Expanding on our banana example, though, one would have to consume over 40,000 bananas (40,352.94, to be exact) in order to get the same amount of tryptophan that is contained in a 100 gram serving of turkey meat (0.01 g in 100 g banana, versus 403 g in 100 g turkey). The 403 grams of tryptophan found in 100 grams of turkey meat is around 150% of the RDA for tryptophan, all contained in around 150 calories. Comparing this with the 4,237,767 calories required to provide the same amount of tryptophan, it's clear that "not all foods are created equal," even HEALTHY foods. But when we are smart with the structure of our diets, food really CAN be medicine for our bodies.

As both a Naturopathic Doctor and Certified Nutrition Specialist, I always strive to remedy ailments and illnesses with FOOD FIRST, as that is the original "medicine" God intended us to use (see Genesis 1, Ezekiel 4, etc.)! Supplements are, in my practice (and should be), always a last resort, but never a first line of defense. Supplements should be just that: supplements to a healthy, nutrient-dense, well-rounded diet, consisting of ample vitamins and minerals found in natural foods like fruits, vegetables, meats, dairy, eggs, and fish. I use supplements with my patients; however, not until I have guided them through a complete dietary overhaul as needed, and am confident that we are nourishing their bodies with as many nutrients as possible with every spoonful or forkful of nutrition they put in their mouths. Furthermore, supplements alone oftentimes don't work for anxiety (or even other symptoms/conditions), until we ensure that the body is getting what it needs from food. If you are needing help assessing your current diet's nutritional density, OR in need of the next line of defense and relief provided by supplementation, email me and schedule a consult. I'd be happy to help you out!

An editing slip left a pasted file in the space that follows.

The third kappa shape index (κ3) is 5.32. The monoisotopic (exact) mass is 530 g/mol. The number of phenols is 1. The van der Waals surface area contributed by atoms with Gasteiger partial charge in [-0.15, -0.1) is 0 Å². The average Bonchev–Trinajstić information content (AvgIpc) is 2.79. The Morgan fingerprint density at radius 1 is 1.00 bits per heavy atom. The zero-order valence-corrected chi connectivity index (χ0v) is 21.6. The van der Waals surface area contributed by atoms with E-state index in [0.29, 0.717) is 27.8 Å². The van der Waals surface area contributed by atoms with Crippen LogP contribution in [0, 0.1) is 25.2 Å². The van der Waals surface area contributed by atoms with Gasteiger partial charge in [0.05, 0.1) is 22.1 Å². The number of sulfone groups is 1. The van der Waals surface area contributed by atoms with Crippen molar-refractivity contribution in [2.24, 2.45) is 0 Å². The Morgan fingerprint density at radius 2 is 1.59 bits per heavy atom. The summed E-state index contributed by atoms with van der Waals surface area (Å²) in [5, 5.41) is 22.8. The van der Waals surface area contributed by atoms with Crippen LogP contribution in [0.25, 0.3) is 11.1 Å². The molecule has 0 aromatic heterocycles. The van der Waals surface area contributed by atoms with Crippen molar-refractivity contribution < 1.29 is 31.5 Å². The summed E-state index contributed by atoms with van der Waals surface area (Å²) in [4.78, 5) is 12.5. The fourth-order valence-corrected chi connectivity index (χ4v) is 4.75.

Italian Bowtie Pasta with Turkey

As I said, turkey is one of the best sources of anxiety-relieving tryptophan. This yummy pasta dish combines tryptophan-rich turkey meat, liver-supporting broccoli, and comforting spices, all wrapped up in a tangy tomato sauce.

I made this just the other evening, and it was scrumptious! I combined cooked gluten-free pasta, chopped turkey breast, cooked broccoli florets, onion and garlic powders, sage, marjoram, thyme, sea salt, a squeeze of lemon, and jarred pasta sauce, and sprinkled it with a touch of black pepper. I wasn't intending to turn this into a recipe, so sadly I don't have measurements of instructions. All I will add is that, should I make this again (which I definitely think I will!) I would add some fresh grated parmesan, and maybe even some mozzarella. Delicious!

I hope this was helpful, and sheds some light on the multi-faceted manner of anxiety. Please always consult your doctor, therapist, and/or medical team members before undertaking natural and/or alternative approaches to treatment of a mental health or other health issue.

Until next time,

Stay happy, healthy, and hopeful.

Dr. Anna Johnson,

ND/CNS/Owner, Anna's Organics Wellness




YouTube: Anna's Organics Wellness


  1. Bandelow, Borwin, and Michawlis, Sophie. "Epidemiology of anxiety disorders in the 21st century." Dialogues in Clinical Neuroscience, Sep 2015, https://www.ncbi.nlm.nih.gov/pmc/articles/PMC4610617/